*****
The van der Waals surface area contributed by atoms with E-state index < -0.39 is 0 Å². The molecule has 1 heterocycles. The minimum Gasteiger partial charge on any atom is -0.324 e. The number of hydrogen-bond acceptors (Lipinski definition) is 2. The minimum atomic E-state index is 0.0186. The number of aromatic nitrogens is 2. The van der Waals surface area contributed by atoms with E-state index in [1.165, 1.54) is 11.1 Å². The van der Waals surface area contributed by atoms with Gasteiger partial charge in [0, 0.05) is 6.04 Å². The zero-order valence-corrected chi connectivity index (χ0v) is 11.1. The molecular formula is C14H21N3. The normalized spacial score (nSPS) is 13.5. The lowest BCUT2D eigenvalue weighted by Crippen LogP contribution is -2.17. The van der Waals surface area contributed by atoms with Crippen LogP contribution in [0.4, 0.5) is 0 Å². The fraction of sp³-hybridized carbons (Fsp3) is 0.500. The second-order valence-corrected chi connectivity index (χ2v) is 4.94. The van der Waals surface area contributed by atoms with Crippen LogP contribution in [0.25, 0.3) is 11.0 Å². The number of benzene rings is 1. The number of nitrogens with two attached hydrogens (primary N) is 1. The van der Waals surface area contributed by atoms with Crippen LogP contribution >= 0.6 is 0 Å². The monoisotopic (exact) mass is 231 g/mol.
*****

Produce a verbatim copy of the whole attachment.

The van der Waals surface area contributed by atoms with E-state index < -0.39 is 0 Å². The molecule has 1 heterocycles. The minimum Gasteiger partial charge on any atom is -0.324 e. The number of hydrogen-bond acceptors (Lipinski definition) is 2. The minimum atomic E-state index is 0.0186. The number of aromatic nitrogens is 2. The van der Waals surface area contributed by atoms with E-state index in [1.165, 1.54) is 11.1 Å². The van der Waals surface area contributed by atoms with Gasteiger partial charge in [0, 0.05) is 6.04 Å². The zero-order valence-corrected chi connectivity index (χ0v) is 11.1. The molecular formula is C14H21N3. The normalized spacial score (nSPS) is 13.5. The lowest BCUT2D eigenvalue weighted by Crippen LogP contribution is -2.17. The van der Waals surface area contributed by atoms with Crippen LogP contribution in [0.4, 0.5) is 0 Å². The fraction of sp³-hybridized carbons (Fsp3) is 0.500. The second-order valence-corrected chi connectivity index (χ2v) is 4.94. The van der Waals surface area contributed by atoms with Crippen LogP contribution in [0.25, 0.3) is 11.0 Å². The number of benzene rings is 1. The number of nitrogens with two attached hydrogens (primary N) is 1. The van der Waals surface area contributed by atoms with Crippen LogP contribution >= 0.6 is 0 Å². The monoisotopic (exact) mass is 231 g/mol.